José loves vacuum cleaners. Actually, he's obsessed with them. Fascination that borders on obsession is just a normal part of life for us. In the past it's been the movie Cars, strollers, fire trucks, school buses, the color brown. Now it's vacuum cleaners. Is this a bit strange? For a while I thought so, at least until I was pointed to this link (see #2), which helped me see it as a little less peculiar.

Here is what obsession looks like in our family. The word “vacuum” is said approximately five thousand and seventy-six times throughout the day. Our YouTube viewing history is almost exclusively vacuum cleaner demos. No more Mickey Mouse Clubhouse, Special Agent Oso, or Pocoyo. No, we are fanatical connoiseurs of Electrolux, Oreck, and Miele. (Pressure washers are also called “vacuums” so we are huge fans of Karcher, too.) When we venture outside of our neighborhood, outings more often than not include a visit to the vacuum section of the supermarket or department store. We actually go to the mall for the sole purpose of checking out the vacuum selection at Sears.

I sometimes get nervous when José's obsessions involve property that doesn't belong to us. I have to walk the fine line of respecting his need to learn about the world in ways that have meaning for him and teaching him to follow social norms. And because it feels a little wierd to explain to people everywhere we go about things like autistic tendencies and sensory regulation, I usually just allow some unusual behavior while monitoring the reactions of salespeople and avoiding uncomfortable confrontations the best I can. This is what I call The Vacuum Cleaner Games.

For a while Sears was our favorite destination for all things vacuums. The first couple visits were easy because José was mostly content to just look at all the merchandise and accepted the limits I set on touching because there was just so much to see. The vacuum section is nestled in the middle of refrigerators and washing machines and even sewing machines. So much electronic fabulousness all in one place!! José was just a bundle of happy madness those first couple times and I pretty much just followed him around as he took it all in. On subsequent visits, though, looking was not enough and he couldn't resist opening and closing the doors of every other washer and dryer. When this behavior started, my strategy was to pretend that I was actually studying the features of the different machines so I would look like a potential buyer. (“Oh, I really like the look of the computerized Whirlpool but maybe the simpler Easy would be less likely to break down and look, the Maytag has a really good deal going right now and oh, José, please be gentle while mommy looks and on second thought lets not touch because the salespeople are all grouped together right here . . .”) This strategy only works a couple times because eventually the salespeople start to recognize you and the distracted perusing mother charade isn't so believable any more. Then, at another visit, José started beelining for the vacuum section and I was running out of plausible scenarios. Thankfully, the last time we visited, a couple days ago, I thought of a genius explanation in the event that one was needed, which it was. When the inevitable happened and the saleswoman asked if there was anything she could help us with, I smoothly replied, “Well, my son has a disability and doesn't like toys. What he likes are vacuum cleaners and we're going to get one for him for Three Kings Day so he's actually trying to decide which one he likes best.” (smooth, right?) This seemed to satisfy her and she went back to her paperwork. For the first time, I actually felt comfortable letting José toy around with the darn machines, within reason, of course. (Yes, you can pull out the cord and push the button that makes it retract. No, you can't use the attachment that makes a horrible scraping noise on the floor.) After another 5 or 1000 minutes, though, (time seems to stand still when I hit that sweet spot of watching José enjoy himself and not worrying what people are thinking about his behaviors) she came back to say, “It looks like he really enjoys the red one.” “Yes, it does,” I agreed, and proceeded to look at the current financing options posted above the vacuum section. Rogelio came to the rescue at this point and started to talk to me about how easy it would be to choose a six month no interest plan, buying us a few more precious minutes before telling José it was time to go. Needless to say, I think we've used up all the good will and tolerance we're going to get at Sears and it's time to move on. Fortunately, we recently discovered an amazing vacuum section at Liverpool in the same mall. Not only is it amazing because of how accessible the machines are and that the selection is bigger and different than at Sears, but the different departments are more spaced out, the vacuum section is hidden behind the irons and washing machines, and there never seem to be any salespeople in the vacuum section there. Liverpool, watch out. You will soon get to to know my tazmanian-dirt-devil-vacuum-obsessed boy. And if you must know why I let him play with your display machines, I'll just say that his birthday is coming up and pray that the object of his obsession changes before we run out of stores.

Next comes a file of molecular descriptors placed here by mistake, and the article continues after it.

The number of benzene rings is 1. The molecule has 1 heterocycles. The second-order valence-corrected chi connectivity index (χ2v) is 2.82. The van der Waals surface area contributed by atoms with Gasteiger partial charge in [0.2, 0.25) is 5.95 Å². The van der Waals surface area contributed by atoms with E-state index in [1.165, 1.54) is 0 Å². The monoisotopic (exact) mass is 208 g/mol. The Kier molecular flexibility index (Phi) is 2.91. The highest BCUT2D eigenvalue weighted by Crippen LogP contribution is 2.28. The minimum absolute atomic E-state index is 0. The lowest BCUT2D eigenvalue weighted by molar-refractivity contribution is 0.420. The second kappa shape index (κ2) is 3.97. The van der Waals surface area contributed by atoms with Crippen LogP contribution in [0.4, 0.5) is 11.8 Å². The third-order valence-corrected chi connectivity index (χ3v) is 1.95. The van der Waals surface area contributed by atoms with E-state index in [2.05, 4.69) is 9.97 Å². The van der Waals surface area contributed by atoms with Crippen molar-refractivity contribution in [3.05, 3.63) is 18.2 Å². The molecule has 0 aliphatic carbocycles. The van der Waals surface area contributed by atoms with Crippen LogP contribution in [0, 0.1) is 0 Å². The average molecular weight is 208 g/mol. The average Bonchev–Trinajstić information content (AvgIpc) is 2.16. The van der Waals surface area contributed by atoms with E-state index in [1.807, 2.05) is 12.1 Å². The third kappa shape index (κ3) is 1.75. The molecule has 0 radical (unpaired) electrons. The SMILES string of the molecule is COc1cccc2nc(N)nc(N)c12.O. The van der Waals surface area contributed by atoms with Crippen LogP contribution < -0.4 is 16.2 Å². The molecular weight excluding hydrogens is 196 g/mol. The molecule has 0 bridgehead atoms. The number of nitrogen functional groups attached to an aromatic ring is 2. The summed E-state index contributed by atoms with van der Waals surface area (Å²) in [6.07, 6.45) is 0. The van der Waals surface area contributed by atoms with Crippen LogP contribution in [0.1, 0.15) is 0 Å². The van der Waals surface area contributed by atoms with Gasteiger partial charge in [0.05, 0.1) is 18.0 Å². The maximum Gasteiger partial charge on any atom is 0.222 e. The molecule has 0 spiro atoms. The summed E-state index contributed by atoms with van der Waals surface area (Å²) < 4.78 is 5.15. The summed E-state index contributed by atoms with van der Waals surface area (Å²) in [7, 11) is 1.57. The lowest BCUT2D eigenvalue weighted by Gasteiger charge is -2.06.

Thank you, dear readers, for joining me here. Feel free to use the comments to share about your child's obsessions and how far you've been willing to go to indulge them. And if you need any recommendations about the best vacuum cleaner for your needs, well, I listen to vacuum demos all day long.